|the Two Francises, from Michael O'Neill McGrath, OSFS,|
via James Martin, SJ on Twitter
"We must do all by love, and nothing by force."
~Francis de Sales,
patron of writers,
Today is the feast day of St. Francis de Sales (1567-1622), a French bishop whose writing had a profound influence on people like Therese of Lisieux and John Bosco.
I am continually surprised by Francis de Sales’ insight, depth, and humility in his writings, and I’m thankful for his prayerful backing as the official patron of writers and journalists—and I would add, bloggers, podcasters, publishers, and all communicators.
In his message for the 48th World Day of Social Communications, dated and released for today’s memorial of St. Francis of Sales, Pope Francis calls the Internet a ‘gift from God,’ which should be used for solidarity.
“Let us boldly become citizens of the digital world. The Church needs to be concerned for, and present in, the world of communication, in order to dialogue with people today and to help them encounter Christ. She needs to be a Church at the side of others, capable of accompanying everyone along the way. The revolution taking place in communications media and in information technologies represents a great and thrilling challenge; may we respond to that challenge with fresh energy and imagination as we seek to share with others the beauty of God.”
The more I read, the more I see that these two Francises must already be tight friends, which is to say, they are both clearly close friends of Jesus!
In honor of St. Francis the Sales, I’ve taken the liberty of making a Top 10 list of Pope Francis’ statement, because, who doesn’t like a Top 10 list? [a link at the bottom will take you to the full text].
Pope Francis on true communication as encounter,
my Top 10 List:
- #9 The internet, in particular, offers immense possibilities for encounter and solidarity. This is something truly good, a gift from God.
- #8 The speed with which information is communicated exceeds our capacity for reflection and judgement, and this does not make for more balanced and proper forms of self-expression.
- #7 The world of communications can help us either to expand our knowledge or to lose our bearings. The desire for digital connectivity can have the effect of isolating us from our neighbours, from those closest to us.
- #6 We should not overlook the fact that those who for whatever reason lack access to social media run the risk of being left behind.
- #5 While [social media] drawbacks are real, they do not justify rejecting social media; rather, they remind us that communication is ultimately a human rather than technological achievement. We need… to recover a certain sense of deliberateness and calm. This calls for time and the ability to be silent and to listen.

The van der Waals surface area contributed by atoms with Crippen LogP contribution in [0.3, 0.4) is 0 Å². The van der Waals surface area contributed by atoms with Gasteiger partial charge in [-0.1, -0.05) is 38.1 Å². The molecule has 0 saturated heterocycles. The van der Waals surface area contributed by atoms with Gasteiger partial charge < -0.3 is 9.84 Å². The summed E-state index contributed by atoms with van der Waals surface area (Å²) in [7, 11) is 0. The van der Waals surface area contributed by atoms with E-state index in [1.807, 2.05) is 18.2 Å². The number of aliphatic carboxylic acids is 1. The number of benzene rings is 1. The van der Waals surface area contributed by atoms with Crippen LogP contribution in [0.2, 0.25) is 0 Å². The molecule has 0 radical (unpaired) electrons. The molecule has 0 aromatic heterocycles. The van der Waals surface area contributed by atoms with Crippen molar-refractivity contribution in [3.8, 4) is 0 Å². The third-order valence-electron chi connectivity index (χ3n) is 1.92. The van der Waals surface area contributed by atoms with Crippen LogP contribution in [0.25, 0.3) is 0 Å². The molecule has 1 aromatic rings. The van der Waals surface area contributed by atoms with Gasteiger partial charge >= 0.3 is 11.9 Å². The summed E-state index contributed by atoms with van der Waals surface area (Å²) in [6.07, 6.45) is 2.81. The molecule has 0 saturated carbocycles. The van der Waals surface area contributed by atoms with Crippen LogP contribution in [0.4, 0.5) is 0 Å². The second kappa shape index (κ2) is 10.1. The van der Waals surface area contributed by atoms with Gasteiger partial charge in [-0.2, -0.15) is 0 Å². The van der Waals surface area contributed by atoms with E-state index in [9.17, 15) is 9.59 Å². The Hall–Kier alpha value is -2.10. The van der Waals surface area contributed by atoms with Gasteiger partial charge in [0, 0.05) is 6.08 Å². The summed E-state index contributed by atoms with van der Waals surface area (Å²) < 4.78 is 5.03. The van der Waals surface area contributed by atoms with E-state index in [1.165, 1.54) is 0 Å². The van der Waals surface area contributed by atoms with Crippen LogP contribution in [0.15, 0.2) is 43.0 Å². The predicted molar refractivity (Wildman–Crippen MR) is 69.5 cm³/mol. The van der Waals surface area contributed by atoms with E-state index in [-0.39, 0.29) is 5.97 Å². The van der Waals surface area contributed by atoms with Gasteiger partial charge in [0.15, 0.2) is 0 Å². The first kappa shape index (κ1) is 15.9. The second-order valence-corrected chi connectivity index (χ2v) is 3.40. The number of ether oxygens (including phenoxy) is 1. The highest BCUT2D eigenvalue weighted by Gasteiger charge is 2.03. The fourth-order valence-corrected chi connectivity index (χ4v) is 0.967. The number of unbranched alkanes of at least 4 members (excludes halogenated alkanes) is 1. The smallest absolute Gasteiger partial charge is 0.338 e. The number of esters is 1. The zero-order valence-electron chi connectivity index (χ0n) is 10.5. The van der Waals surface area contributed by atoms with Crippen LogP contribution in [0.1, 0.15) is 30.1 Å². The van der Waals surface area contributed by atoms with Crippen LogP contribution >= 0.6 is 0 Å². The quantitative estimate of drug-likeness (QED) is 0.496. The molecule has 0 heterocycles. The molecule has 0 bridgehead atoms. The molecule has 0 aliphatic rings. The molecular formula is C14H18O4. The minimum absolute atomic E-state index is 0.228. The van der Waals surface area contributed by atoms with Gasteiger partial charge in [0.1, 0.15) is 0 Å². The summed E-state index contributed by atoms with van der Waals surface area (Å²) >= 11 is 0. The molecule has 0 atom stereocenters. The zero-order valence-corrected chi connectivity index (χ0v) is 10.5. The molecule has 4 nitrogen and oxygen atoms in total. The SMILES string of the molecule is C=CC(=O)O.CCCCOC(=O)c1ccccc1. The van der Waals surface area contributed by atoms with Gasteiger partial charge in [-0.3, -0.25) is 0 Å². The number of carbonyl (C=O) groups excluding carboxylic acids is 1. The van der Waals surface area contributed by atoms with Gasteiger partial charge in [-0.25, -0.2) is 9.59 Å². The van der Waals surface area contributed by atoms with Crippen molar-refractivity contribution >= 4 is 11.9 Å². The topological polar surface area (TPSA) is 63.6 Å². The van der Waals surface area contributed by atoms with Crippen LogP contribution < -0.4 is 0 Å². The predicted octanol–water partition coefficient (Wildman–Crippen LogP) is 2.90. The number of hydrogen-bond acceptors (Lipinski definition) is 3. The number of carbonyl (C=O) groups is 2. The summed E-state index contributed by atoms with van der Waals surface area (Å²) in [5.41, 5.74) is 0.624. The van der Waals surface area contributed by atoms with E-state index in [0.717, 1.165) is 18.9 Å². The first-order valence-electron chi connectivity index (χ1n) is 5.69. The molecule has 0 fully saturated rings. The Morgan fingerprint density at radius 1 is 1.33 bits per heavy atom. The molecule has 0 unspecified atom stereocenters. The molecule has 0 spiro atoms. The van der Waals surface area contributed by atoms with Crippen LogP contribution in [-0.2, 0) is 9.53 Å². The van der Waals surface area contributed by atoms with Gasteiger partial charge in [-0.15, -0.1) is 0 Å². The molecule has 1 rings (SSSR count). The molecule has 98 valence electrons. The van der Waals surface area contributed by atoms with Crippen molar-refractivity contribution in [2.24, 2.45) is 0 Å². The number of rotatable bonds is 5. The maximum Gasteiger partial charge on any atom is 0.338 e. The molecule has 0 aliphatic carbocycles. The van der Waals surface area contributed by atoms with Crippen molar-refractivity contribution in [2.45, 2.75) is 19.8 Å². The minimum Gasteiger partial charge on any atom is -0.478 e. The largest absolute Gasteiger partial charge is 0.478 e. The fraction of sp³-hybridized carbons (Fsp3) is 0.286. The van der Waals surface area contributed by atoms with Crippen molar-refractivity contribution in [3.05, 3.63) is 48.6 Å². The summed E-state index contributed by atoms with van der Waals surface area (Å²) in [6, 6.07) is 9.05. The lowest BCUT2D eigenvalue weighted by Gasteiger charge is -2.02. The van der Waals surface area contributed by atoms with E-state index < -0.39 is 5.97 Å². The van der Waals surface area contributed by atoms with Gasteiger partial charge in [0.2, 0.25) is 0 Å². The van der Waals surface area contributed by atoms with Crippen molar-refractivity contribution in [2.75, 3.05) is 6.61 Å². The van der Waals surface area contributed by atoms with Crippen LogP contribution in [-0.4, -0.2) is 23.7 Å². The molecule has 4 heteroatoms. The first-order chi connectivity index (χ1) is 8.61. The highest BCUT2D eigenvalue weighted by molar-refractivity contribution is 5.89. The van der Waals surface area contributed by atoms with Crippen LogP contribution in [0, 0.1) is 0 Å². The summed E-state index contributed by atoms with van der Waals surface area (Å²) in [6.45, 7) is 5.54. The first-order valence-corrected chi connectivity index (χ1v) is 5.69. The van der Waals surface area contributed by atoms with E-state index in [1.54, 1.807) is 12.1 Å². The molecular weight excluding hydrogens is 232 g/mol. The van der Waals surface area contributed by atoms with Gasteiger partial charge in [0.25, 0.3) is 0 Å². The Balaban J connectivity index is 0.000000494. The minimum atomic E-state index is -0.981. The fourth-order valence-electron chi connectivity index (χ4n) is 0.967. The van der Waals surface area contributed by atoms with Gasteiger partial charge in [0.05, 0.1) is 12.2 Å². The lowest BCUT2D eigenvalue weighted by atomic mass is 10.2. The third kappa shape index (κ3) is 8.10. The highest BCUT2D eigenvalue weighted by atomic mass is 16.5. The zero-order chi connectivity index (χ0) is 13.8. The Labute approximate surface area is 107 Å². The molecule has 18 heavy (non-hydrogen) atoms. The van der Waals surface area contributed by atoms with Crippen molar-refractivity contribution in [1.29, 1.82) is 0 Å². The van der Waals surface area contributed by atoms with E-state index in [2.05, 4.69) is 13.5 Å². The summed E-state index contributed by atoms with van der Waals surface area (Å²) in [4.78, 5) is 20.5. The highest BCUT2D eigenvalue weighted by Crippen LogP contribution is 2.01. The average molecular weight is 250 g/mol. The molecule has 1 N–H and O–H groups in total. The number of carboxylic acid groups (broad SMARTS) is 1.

- #4 Jesus shifts our understanding: it is not just about seeing the other as someone like myself, but of the ability to make myself like the other. Communication is really about realizing that we are all human beings, children of God. I like seeing this power of communication as 'neighbourliness'
- #3 It is not enough to be passers-by on the digital highways, simply 'connected'; connections need to grow into true encounters… We need to love and to be loved. We need tenderness. Media strategies do not ensure beauty, goodness and truth in communication. The world of media also has to be concerned with humanity, it too is called to show tenderness. The digital world can be an environment rich in humanity; a network not of wires but of people.
- #2 Christian witness, thanks to the internet, can thereby reach the peripheries of human existence
- #1 Those 'streets' are the world where people live and where they can be reached, both effectively and affectively. The digital highway is one of them, a street teeming with people who are often hurting, men and women looking for salvation or hope… Keeping the doors of our churches open also means keeping them open in the digital environment so that people, whatever their situation in life, can enter, and so that the Gospel can go out to reach everyone. We are called to show that the Church is the home of all. Are we capable of communicating the image of such a Church?
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To read the full text -- “Communication at the service of an authentic culture of encounter,” Pope Francis’ message for the 2014 World Day of Social Communications --go here.
Coincidentally, did you know that World Day of Communications was the only world day established by Vatican Council II (Inter Mirifica, 1963)? We won’t officially celebrate it until the Sunday before the feast of Pentecost (which falls on 1 June 2014)—our “world wide” proclamation of the Gospel! Isn’t that appropriate?